In iOS 11, Apple offersa better way to know what apps are users, which will hopefully lead to apps that are better behaved. This is seemingly an outcome from Uber (and potentially other apps) gathering information from users when the app isn’t in use (although in Uber's case, they may not have crossed a line).
Apple’s guidelines for background location services allow for updates of specific needs, such as with navigation or fitness apps. But there’s no realistic way for Apple to know precisely how apps are tracking data, so the company has to rely on outside reports. A couple of academic efforts to let users track in-app information flow revealed that location (and other private data) may be sent without appropriate disclosure. While Apple provides a small visual cue in the status bar, users have to be paying attention to spot it and might not know what the tiny arrow that appears and disappears means.
The new sophistication and user-interface elements in iOS 11 should make this all a lot clearer. Apple is offering a carrot and stick and cudgel to move the ecosystem further along.
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In macOS High Sierra, third parties will have a more difficult time sharing any tracking information via Safari. It’s all part of Apple’s approach to privacy, and it's not just lip service. While such policies certainly helps the company from a marketing standpoint, they're also routinely turned into product features.
The new feature seems to have the potential to make it harder for unrelated sites to follow you around the internet. But some experts believe that, while a noble technology to deploy, the action has already shifted to a different front that Apple can’t help with directly.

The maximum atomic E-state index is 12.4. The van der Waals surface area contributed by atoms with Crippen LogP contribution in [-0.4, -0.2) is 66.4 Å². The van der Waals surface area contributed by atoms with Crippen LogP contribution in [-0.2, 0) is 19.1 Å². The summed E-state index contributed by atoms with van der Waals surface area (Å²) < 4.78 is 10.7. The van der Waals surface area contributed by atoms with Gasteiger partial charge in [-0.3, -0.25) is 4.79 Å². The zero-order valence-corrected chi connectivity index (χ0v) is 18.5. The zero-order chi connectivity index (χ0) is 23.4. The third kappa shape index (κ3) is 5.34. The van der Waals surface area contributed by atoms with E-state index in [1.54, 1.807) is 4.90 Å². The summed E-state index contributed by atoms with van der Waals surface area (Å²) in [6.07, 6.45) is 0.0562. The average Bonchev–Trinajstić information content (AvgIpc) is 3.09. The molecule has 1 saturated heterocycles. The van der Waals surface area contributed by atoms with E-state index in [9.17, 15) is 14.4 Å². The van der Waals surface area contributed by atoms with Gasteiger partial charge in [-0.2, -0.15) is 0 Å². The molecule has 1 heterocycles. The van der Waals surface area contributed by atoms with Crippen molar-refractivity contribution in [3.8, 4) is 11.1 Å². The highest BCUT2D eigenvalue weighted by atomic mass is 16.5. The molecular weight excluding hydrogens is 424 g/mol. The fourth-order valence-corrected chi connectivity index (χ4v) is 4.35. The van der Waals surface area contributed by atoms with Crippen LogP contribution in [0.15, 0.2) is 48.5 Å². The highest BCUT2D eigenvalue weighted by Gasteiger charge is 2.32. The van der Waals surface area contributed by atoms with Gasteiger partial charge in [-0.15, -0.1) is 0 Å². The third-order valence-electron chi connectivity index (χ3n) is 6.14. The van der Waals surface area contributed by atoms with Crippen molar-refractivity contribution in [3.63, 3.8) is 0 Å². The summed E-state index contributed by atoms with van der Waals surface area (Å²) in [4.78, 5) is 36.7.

You’re the product
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Of all the problems iMessage has, Apple says it plans to solve a persistent one: having access to all your conversations on every device, instead of messages and data lying scattered across all the Macs, iPhones, and iPads you use. But is this the right problem to solve?
Apple’s Craig Federighi explained at the 2017 Worldwide Developers Conference that iMessage will be stored in iCloud with “end-to-end encryption,” but provided no other details. Later, he mentioned that Siri training will sync across iCloud instead of being siloed on each of your Apple devices, and that training and marking faces in Photos’ People album will do the same—and with end-to-end encryption.
Despite that encryption promise, this concerns me. It’s better to have the least amount of personal and private information pass through other systems, instead of directly between two devices. It’s especially good to have the least amount of private data stored elsewhere, except if the encryption for that data is firmly under your control or fully independently vetted.
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Summer is here, and that means vacation travel is up. At U.S. borders, customs officers may ask for your passwords to unlock your devices, or provide access to online accounts, especially social media.
According to many experts, you can refuse, but your devices could be seized and retained for an extended period of time and/or the data copied (even if it’s encrypted and effectively unretrievable). If you’re not a permanent resident of the U.S., you might be denied entry.
If you're worried that you might have to hand over a device with valuable information, then consider this: the less data on hand, the less risk of exposure you have. With this in mind, you could choose to agree to allow device inspection, because there would be nothing of importance to disclose.